Inside edgeFLEX

Today: SWW
Beer, water and power – the role of energy supply in Wunsiedel

If I told you that the German trial site is doing testing of voltage control and reactive energy management, you would for sure say: “Sounds interesting… But what does this mean?” So let’s take a tour into the mysterious, complex and not so far away realm of electricity grids, where voltage and power rule alongside each other.

Let’s start by explaining what voltage is. Picture a water tank. To this water tank there are pipes connected to, which fill it to keep it to a certain level. Now you open the tap at the bottom of the tank and water comes out. The pressure of the water streaming out is comparable to the voltage in an electricity system.

If there is not the right water pressure – meaning that not enough or too much water leaves the tank – the system will collapse. You see, it is very important to keep the voltage within defined boundaries in order to maintain operational viability. Voltage control, thus, denotes actions performed for maintaining the voltage level of the system within these boundaries. In every realm there are rules.

As for the reactive power – one can look at it as a glass of fresh beer (not even science is safe when it comes to Germans’ favourite drink). The liquid itself, the strengthening hop juice every hero seeks, is the real or active power. The foam on top is a natural part of the beer but one cannot drink nor gain satisfaction from it. This is the reactive power – part of power generation, but not usable. However, something useless at first sight turns out to be necessary: it is essential for creating the electric current itself and keeping the electricity grid stable.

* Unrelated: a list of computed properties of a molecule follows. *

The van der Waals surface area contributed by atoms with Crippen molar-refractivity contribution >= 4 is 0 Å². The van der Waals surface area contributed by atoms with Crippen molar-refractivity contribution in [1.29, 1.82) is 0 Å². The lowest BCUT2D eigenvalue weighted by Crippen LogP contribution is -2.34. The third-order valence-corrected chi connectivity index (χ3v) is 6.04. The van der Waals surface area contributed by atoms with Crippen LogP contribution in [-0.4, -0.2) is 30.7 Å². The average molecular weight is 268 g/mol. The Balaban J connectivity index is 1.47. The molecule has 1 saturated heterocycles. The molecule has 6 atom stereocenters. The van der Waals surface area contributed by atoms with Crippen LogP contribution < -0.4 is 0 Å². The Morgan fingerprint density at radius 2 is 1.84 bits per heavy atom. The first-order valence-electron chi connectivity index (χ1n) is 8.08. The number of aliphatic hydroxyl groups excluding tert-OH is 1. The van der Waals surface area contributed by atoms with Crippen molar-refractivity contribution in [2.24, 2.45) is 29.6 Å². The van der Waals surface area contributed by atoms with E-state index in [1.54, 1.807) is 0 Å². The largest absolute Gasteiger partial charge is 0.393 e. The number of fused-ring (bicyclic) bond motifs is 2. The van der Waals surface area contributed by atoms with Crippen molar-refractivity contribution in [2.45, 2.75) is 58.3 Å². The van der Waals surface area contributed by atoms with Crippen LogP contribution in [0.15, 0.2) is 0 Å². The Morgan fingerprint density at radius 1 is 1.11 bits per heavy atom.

But as described above the electricity grid has its boundaries. Thus, reactive power needs to be reduced to a minimum which grants the stability of the grid as well as meets the demand of consumers at the same time.

But where is the connection to edgeFLEX? We build onto the previously implemented innovative energy management system infrastructure, laid out during the GOFLEX Project. This gave us the first foundation for enhanced control possibilities. During edgeFLEX, a new trading platform was established additionally enabling to host the existing capabilities alongside state-of-the art electricity monitoring devices, the edgePMU developed for this purpose within the project. The combination of new technologies in the German trial will be used to control voltage levels by monitoring power events. To do so, they send indications to the power trading platform to help reallocate energy in what is called flexibility. This helps us to manage the reactive power demand and to avoid costs by using renewable and decentralized energy units. So, basically, we combine voltage control, flexibility aggregation and reactive power management to improve the stability of the grid and to be as cost effective as possible.  

Evyatar Littwitz and Sophia Rohbogner